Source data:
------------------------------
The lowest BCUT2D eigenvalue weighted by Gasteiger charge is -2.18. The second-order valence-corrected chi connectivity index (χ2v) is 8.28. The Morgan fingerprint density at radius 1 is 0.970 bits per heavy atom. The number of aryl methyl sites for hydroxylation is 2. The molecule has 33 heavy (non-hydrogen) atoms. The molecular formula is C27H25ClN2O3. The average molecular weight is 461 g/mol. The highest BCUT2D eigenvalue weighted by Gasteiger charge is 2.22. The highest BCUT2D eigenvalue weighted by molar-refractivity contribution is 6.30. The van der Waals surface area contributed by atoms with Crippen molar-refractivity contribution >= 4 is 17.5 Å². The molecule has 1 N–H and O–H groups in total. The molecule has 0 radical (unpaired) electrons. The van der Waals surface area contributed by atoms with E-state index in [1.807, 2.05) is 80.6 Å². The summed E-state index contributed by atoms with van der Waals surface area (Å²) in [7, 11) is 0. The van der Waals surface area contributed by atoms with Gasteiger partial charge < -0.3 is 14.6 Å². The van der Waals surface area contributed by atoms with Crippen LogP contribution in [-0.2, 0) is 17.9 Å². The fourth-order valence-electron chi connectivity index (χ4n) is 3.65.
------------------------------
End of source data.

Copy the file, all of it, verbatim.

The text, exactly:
The lowest BCUT2D eigenvalue weighted by Gasteiger charge is -2.18. The second-order valence-corrected chi connectivity index (χ2v) is 8.28. The Morgan fingerprint density at radius 1 is 0.970 bits per heavy atom. The number of aryl methyl sites for hydroxylation is 2. The molecule has 33 heavy (non-hydrogen) atoms. The molecular formula is C27H25ClN2O3. The average molecular weight is 461 g/mol. The highest BCUT2D eigenvalue weighted by Gasteiger charge is 2.22. The highest BCUT2D eigenvalue weighted by molar-refractivity contribution is 6.30. The van der Waals surface area contributed by atoms with Crippen molar-refractivity contribution >= 4 is 17.5 Å². The molecule has 1 N–H and O–H groups in total. The molecule has 0 radical (unpaired) electrons. The van der Waals surface area contributed by atoms with E-state index in [1.807, 2.05) is 80.6 Å². The summed E-state index contributed by atoms with van der Waals surface area (Å²) in [7, 11) is 0. The van der Waals surface area contributed by atoms with Gasteiger partial charge < -0.3 is 14.6 Å². The van der Waals surface area contributed by atoms with Crippen LogP contribution in [-0.2, 0) is 17.9 Å². The fourth-order valence-electron chi connectivity index (χ4n) is 3.65.